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Regional Officials Meet to Address Bird Flu Crisis

Governments should keep transparent and share information to contain the epidemic of bird flu that was spreading in Asia, said Thai Prime Minister Thaksin Shinawatra on Wednesday afternoon at an international meeting on the avian virus crisis.


"To contain a fast-spreading virus, countries need to respond promptly, act with transparency, obtain reliable scientific data, and share information and experiences with one another," said the prime minister when opening the ministerial meeting on the current poultry disease situation.


Describing the epidemic as "a dark side" of globalization, Thaksin noted that the disease not only posed a grave economic threat but also a serious threat to public health.


Millions of chickens have been killed on farms in many countries and regions since the avian influenza first broke out in Vietnam.


During less than one month time, more economies including Japan, South Korea, Thailand, Cambodia, Indonesia, China and China's Taiwan have reported outbreak of the disease, which was suspected of being transmitted to chicken by bird and water fowl.


In Thailand alone, which confirmed the outbreak on January 23, almost 8 million chickens have been culled to curb the spread of the fowl disease since November of last year and 134 spots including the capital of Bangkok have been confirmed as risk areas affected by the disease.


Vowing to put the situation under well control in three-month time, the Thai government said the poultry disease so far had caused some 3-billion-baht (about US$77 million) loss to the kingdom, which was among world top five chicken exporters.


The disease has also claimed at least 10 people's lives, eight in Vietnam and two in Thailand.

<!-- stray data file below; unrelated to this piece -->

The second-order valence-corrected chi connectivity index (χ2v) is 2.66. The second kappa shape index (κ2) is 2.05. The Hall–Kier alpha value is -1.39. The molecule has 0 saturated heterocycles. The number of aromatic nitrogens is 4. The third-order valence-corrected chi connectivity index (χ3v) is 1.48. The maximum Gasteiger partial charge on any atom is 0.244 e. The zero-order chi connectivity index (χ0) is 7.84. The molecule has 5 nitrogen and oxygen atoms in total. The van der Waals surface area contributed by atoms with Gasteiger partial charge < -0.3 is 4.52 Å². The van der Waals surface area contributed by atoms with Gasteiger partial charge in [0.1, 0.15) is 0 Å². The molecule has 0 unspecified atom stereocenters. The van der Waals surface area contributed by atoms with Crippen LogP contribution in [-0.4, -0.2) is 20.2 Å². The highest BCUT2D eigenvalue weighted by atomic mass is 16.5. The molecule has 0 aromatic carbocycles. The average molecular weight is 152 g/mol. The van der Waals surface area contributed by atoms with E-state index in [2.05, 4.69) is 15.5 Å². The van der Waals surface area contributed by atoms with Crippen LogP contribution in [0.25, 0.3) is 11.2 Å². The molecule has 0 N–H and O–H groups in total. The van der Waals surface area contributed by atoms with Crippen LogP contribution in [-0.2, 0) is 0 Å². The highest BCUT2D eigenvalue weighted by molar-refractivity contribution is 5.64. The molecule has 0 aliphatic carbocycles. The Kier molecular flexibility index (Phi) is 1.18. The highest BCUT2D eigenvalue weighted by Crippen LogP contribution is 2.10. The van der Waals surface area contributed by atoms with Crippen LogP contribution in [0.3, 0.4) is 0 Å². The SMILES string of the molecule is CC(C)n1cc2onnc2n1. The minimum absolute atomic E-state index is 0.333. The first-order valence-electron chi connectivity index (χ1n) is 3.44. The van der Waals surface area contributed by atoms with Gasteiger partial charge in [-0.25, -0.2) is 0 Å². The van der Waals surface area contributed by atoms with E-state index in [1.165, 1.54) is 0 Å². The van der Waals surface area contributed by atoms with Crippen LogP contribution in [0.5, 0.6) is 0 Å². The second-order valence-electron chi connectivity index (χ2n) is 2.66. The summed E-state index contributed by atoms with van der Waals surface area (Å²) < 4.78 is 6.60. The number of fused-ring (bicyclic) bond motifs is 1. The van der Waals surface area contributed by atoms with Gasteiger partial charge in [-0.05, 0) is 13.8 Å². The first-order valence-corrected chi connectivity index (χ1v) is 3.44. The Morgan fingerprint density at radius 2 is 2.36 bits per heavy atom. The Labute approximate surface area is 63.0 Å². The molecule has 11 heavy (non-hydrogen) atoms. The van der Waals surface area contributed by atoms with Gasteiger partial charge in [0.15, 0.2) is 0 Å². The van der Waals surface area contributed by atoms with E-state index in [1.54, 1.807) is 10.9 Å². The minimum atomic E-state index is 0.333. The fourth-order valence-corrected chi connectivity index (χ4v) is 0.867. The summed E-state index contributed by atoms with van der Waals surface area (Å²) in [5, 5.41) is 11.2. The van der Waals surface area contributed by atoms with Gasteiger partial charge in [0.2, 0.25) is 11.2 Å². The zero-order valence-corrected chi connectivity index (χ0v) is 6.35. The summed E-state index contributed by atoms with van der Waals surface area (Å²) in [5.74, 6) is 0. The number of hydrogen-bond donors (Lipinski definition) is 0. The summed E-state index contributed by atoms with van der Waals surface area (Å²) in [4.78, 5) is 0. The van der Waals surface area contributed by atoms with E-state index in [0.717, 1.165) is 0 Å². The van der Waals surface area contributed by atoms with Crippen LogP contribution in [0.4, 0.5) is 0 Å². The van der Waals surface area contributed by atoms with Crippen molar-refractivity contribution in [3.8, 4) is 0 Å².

"The enemy we face is no less deadly than SARS," stressed Thaksin in his speech.


According to the World Health Organization (WHO), viruses causing the disease could constantly undergo spontaneous genetic changes that make them hard to protect against and even mix their genes with other types to create new, deadlier subtypes.


Thaksin therefore said the SARS crisis breaking out last year must not be forgotten and called on governments to cooperate to address the current epidemic threatening the region's poultry industry and human health.


"We need to coordinate our efforts and exchange views and information, so that we can avoid the extremes of overreaction and complacency," he said.


Initiated by the Thai government on Saturday, the meeting was attended by agriculture and health officials from 13 concerned economies and experts from WHO, the Food and Agriculture Organization (FAO) and the World Organization for Animal Health.


The three-hour close-door meeting was expected to join the region's efforts to address the bird flu crisis.


The convening of the meeting itself indicated that the epidemic had become an issue of great political significance and showed the governments' willingness to address the issue jointly, FAO's regional representative for Asia and Pacific He Changchui told Xinhua before the meeting was held.


(Xinhua News Agency January 29, 2004) 

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